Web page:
May 17 (Westlaw Journals) - Clients who accused a law firm of drafting faulty family partnership documents can sue the firm for malpractice because the lack of a succession plan led to litigation 16 years later, a California appeals court has ruled.
Reversing summary judgment in favor of law firm Gibson, Dunn & Crutcher, a 2nd District Court of Appeal panel said the clients were not injured when they paid the firm’s legal fees or when the partnership agreement was drafted in 1988.
However, the panel said, they suffered actual injury early in 2004 when the general partner had a stroke and a bank sued to dissolve the partnership. The court said the lack of a succession plan made such litigation possible, and the claim fell within the four-year limitations period for legal malpractice.
The limited partnership was created in 1988 when brothers Robert and Oliver Inge sought ways to minimize tax liabilities and establish a succession plan for their real estate business, Inge Realty Co, the opinion says.
They retained Gibson, Dunn & Crutcher to draft the agreement, which the firm structured as a family limited partnership.
The agreement provided a succession plan for the death of one or both of the brothers, but specified that in the event of incapacity of all the general partners, “the partnership shall be dissolved,” according to the panel.
When Oliver died in 2003, Robert took over until he suffered a disabling stroke shortly thereafter.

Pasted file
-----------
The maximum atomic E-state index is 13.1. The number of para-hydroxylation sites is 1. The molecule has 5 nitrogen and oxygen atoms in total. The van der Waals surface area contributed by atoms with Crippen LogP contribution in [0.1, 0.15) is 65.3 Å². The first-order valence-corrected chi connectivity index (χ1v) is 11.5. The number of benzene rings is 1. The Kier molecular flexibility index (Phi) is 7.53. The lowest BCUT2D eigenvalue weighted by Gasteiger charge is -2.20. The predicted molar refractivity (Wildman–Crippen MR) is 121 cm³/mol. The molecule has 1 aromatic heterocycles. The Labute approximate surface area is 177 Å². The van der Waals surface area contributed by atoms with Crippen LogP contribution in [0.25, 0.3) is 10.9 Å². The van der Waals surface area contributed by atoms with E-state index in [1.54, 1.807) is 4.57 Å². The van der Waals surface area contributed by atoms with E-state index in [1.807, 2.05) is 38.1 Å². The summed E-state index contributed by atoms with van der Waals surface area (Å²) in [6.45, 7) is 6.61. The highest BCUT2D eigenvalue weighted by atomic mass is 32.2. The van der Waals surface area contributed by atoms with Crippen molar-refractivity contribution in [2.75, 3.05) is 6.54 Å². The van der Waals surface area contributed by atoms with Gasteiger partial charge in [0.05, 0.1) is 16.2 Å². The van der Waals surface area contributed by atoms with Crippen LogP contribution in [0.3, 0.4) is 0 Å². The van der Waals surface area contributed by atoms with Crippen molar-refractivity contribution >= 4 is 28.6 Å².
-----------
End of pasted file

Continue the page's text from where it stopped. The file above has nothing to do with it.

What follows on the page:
In 2004 Bank of the West sued Inge Realty in a probate action to recover partnership income distributions on behalf of Oliver’s trust. Robert’s family members were named respondents.
The bank sought dissolution of the partnership under the state’s corporation code and under the partnership agreement because Robert was “incompetent to act in the business of Inge Realty,” the panel noted, quoting an underlying probate court filing.
The probate action went on until 2005, when the parties settled their disputes.
Robert’s family filed a malpractice action against Gibson Dunn for professional negligence, breach of fiduciary duty and negligent infliction of emotional distress in 2007.
The complaint sought damages for the firm’s failure to provide a mechanism by which the partnership could continue if the sole remaining partner was “incompetent, disabled and/or retired.”
The Los Angeles County Superior Court granted the law firm’s motion for summary judgment, concluding the suit was barred by the statute of limitations and that the family had failed to show there was a triable issue on tolling due to lack of actual injury until later than 1992.
The Court of Appeal reversed and remanded.
The panel agreed with the family that neither execution of the partnership agreement nor payment of fees to Gibson Dunn to prepare the agreement amounted to actual injury that would trigger the limitations period.
The drafting of the partnership agreement “caused only speculative or contingent harm” before Robert Inge became disabled, the panel explained. Even if Robert had not become disabled, the family suffered actual injury when Bank of the West attempted to force dissolution of the partnership, the court said.
Payment of the firm’s fees is also insufficient to trigger the limitations period, the panel said. The trial court had determined that payment of Gibson Dunn’s fees amounted to actual injury because, as a result of the firm’s alleged negligence, the fees exceeded the value of the legal services provided.
Callahan et al. v. Gibson, Dunn & Crutcher, No. B221338, 2011 WL 1467947 (Cal. Ct. App., 2d Dist. Apr. 19, 2011).
(Reporting by Linda Coady, Westlaw Journal Professional Liability)